Why I Struggle with World Breastfeeding Week
It’s World Breastfeeding Week at the moment, and for nine years I’ve found this week difficult.
My social media feeds are swamped with photos of breastfeeding and captions that insinuate good mums breastfeed no matter what.
Yes breastmilk is amazing and full of everything a child nutritionally needs, but:
We cannot all breast feed, whether it be due to physical or emotional reasons.
Some just don’t want to.
Does this make them less of a parent?
I don’t think so, and I’m sick of the stigma around bottle feeding.
When my son was born I attempted to breast feed, but had problems from the start.
I produced little milk and within one week of the birth, he was back in hospital as he was losing too much weight.
He had a 100% tongue tie that the maternity ward didn’t notice the two days I stayed there after the birth.
This meant despite midwives telling me he was latching on perfectly, he was getting hardly any milk.
Years later I found out that most women with hormonal conditions like PCOS, which I have, don’t produce much, or any, breast milk.
This explains why my own mother was unable to breast feed me, and my sister had the same issue too.
I wish I knew this back then, as I wouldn’t have beaten myself up for so long about not managing more than a couple of weeks feeding.
Many would argue that perseverance is key, but not always. If the milk’s not there, it’s not there.
During his first two years of life I was very defensive about my choice to bottle feed.
We would go to various baby groups, and many of the mums would be breastfeeding whilst talking about the importance of it a lot.
Ladies, if this sounds like you, please think about the mum in the corner listening, whose unable to breast feed, and how this makes her feel.
It’s very isolating, not to mention the judgmental stares I often got when I got a bottle out to feed my son.
Defending myself, even before people said a word, became my thing.
I would openly talk about how much easier it was to use a bottle, and how much better he slept through the night than other babies I knew.
That was true, but I didn’t need to defend myself.
It’s shocking to think that women can be judged for not breastfeeding when they are physically able too.
Some women have experienced trauma within their lives which stops them from mentally being able to handle feeding.
Whilst I physically didn’t have much milk, I also found it mentally triggering emotionally.
I was abused as a child and the breasts were a huge part of that abuse.
This could contribute to how I’ve never seen breastfeeding as natural, even though I know scientifically it is.
I’ve always cringed and felt very uncomfortable whenever a friend has breastfed near me or I’ve seen it in public.
This is very hard to admit, because I’m all for women feeding however and wherever they need to, but my body has an automatic negative response when I see it.
Before I had a child I used to imagine myself breastfeeding and would feel ill. I didn’t want my breasts sucked by a child, it almost felt abusive to them and me, due to my own childhood experiences.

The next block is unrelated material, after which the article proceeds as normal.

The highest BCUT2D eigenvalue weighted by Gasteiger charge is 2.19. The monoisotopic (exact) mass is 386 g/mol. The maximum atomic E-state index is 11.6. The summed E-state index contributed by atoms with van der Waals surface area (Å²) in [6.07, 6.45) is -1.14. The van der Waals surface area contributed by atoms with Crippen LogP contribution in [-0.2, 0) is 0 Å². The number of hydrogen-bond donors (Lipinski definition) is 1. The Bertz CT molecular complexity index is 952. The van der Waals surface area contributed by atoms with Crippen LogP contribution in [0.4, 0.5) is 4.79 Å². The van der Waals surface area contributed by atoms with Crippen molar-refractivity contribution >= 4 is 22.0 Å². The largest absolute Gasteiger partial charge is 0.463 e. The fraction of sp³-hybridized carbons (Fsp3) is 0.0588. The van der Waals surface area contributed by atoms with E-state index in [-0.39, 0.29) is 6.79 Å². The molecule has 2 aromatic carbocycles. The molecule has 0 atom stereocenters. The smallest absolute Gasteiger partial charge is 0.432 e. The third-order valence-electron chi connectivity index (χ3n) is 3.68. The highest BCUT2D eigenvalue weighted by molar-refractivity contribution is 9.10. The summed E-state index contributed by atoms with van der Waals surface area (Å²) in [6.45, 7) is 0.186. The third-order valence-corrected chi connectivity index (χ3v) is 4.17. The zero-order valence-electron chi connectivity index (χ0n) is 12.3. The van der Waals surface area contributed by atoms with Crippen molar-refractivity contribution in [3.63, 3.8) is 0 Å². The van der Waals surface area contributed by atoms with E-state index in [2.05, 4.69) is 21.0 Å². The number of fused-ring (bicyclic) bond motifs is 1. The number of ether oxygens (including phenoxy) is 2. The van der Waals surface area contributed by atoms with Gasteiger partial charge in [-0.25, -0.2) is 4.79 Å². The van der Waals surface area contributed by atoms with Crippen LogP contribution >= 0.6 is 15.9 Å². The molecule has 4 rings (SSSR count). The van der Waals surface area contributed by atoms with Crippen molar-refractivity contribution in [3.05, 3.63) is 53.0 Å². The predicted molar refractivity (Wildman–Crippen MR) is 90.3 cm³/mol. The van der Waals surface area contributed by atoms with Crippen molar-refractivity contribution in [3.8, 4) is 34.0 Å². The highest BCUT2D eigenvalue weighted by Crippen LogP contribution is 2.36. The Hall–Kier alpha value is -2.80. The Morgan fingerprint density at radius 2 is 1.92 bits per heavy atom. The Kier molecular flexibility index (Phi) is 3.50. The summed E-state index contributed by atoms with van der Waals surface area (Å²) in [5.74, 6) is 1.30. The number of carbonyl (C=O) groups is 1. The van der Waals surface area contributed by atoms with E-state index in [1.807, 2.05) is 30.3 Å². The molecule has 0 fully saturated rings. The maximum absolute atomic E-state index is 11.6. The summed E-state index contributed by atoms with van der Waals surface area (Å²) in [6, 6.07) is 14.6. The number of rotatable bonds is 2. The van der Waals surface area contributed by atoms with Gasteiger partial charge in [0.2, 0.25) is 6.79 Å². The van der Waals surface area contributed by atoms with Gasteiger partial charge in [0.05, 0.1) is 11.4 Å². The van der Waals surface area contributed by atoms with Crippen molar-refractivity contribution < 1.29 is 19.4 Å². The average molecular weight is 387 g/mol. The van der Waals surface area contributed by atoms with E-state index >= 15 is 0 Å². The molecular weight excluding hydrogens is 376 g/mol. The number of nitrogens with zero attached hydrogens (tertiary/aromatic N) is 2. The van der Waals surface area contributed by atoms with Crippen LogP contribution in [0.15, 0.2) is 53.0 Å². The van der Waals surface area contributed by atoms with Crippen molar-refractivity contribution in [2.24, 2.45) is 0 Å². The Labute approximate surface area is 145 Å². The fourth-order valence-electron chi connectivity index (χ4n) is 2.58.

Reflecting on this, I think I see breasts solely as sexual objects and I feel uncomfortable seeing children near them due to the way I was abused. Knowing this, I cope with it a lot better now.
So if other women out there have similar traumatic backgrounds, they shouldn’t feel like they’re failing as a mother for using a bottle.
If it messes with your head too much, why put yourself through it?
A stressed out, traumatised mother is more damaging for that child than whether their milk is from boob or formula.
Mum guilt is awful, let alone when it comes to this topic.
My son has mild eczema, which many would think is due to being bottle fed.
There’s also kids out there with much worse eczema conditions who were breast fed, so it’s hard to know.
Aside from eczema, my son’s intelligent, a healthy weight and very strong.
There’s research that says issues can arise from formula, but if that’s all you can give your child, what can you do?
There’s breastfeeding mothers out there who have poor diets, misuse substances or use medications that affects what their baby’s consuming.
Everything has it’s pros and cons.
Being able to accept I’ve done all I can for my son has been a long journey, but I’m glad I made it.
I was told by specialist nurses a few years ago during some medical training, that breastfeeding for the first 48 hours of a child’s life is the most important thing.
This sets them up for life, as they drink the best part of the milk, the colostrum.
They said if a mother then stopped breastfeeding after this point, this was fine and they should never be made to feel less than for this.
The Method Doesn’t Matter
At the end of the day, the method of feeding isn’t what’s important.
As long as the child’s fed, clean and loved, why does it matter how these things are done?
If you also struggle during weeks like this, just remember, as long as your child is healthy and happy, you are doing an amazing job!
If you’re trying to breast feed and struggling, the NHS have a Start4Life page which offers advice.
There’s also a National Breastfeeding Helpline that can offer support over the phone.
Sadly, I tried to search for support for coming to terms with not breastfeeding and couldn’t find any.
If you know of any services please comment below.
No payment was made for this post. All opinions are honest and my own.